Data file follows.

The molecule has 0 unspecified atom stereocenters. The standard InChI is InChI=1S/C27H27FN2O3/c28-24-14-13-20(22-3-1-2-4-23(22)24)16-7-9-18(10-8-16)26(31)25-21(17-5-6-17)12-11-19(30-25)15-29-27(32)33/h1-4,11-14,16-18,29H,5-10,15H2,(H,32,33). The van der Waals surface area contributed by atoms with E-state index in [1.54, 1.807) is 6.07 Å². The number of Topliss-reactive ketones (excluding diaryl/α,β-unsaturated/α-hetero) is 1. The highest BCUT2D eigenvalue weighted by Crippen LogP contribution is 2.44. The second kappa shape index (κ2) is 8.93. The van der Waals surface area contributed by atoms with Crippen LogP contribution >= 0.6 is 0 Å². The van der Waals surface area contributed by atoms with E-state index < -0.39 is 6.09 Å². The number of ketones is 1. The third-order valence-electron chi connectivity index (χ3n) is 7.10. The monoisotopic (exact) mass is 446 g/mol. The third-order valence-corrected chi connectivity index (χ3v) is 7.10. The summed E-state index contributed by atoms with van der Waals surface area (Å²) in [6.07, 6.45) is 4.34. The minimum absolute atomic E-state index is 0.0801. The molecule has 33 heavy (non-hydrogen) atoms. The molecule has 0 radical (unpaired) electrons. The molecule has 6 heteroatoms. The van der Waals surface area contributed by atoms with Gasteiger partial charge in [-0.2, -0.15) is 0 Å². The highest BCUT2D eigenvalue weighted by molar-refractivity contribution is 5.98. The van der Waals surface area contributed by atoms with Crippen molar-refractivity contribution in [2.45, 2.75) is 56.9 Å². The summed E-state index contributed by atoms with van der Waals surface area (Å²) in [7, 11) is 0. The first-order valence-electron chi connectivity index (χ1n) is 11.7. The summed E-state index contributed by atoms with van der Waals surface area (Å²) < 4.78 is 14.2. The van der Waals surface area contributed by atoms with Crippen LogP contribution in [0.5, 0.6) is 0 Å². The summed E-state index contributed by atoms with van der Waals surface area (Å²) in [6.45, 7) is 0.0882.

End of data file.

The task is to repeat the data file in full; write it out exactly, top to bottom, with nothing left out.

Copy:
The molecule has 0 unspecified atom stereocenters. The standard InChI is InChI=1S/C27H27FN2O3/c28-24-14-13-20(22-3-1-2-4-23(22)24)16-7-9-18(10-8-16)26(31)25-21(17-5-6-17)12-11-19(30-25)15-29-27(32)33/h1-4,11-14,16-18,29H,5-10,15H2,(H,32,33). The van der Waals surface area contributed by atoms with E-state index in [1.54, 1.807) is 6.07 Å². The number of Topliss-reactive ketones (excluding diaryl/α,β-unsaturated/α-hetero) is 1. The highest BCUT2D eigenvalue weighted by Crippen LogP contribution is 2.44. The second kappa shape index (κ2) is 8.93. The van der Waals surface area contributed by atoms with Crippen LogP contribution >= 0.6 is 0 Å². The van der Waals surface area contributed by atoms with E-state index < -0.39 is 6.09 Å². The number of ketones is 1. The third-order valence-electron chi connectivity index (χ3n) is 7.10. The monoisotopic (exact) mass is 446 g/mol. The third-order valence-corrected chi connectivity index (χ3v) is 7.10. The summed E-state index contributed by atoms with van der Waals surface area (Å²) in [6.07, 6.45) is 4.34. The minimum absolute atomic E-state index is 0.0801. The molecule has 33 heavy (non-hydrogen) atoms. The molecule has 0 radical (unpaired) electrons. The molecule has 6 heteroatoms. The van der Waals surface area contributed by atoms with Gasteiger partial charge in [-0.2, -0.15) is 0 Å². The highest BCUT2D eigenvalue weighted by molar-refractivity contribution is 5.98. The van der Waals surface area contributed by atoms with Crippen molar-refractivity contribution in [2.45, 2.75) is 56.9 Å². The summed E-state index contributed by atoms with van der Waals surface area (Å²) in [7, 11) is 0. The first-order valence-electron chi connectivity index (χ1n) is 11.7. The summed E-state index contributed by atoms with van der Waals surface area (Å²) < 4.78 is 14.2. The van der Waals surface area contributed by atoms with Crippen LogP contribution in [0.5, 0.6) is 0 Å². The summed E-state index contributed by atoms with van der Waals surface area (Å²) in [6.45, 7) is 0.0882.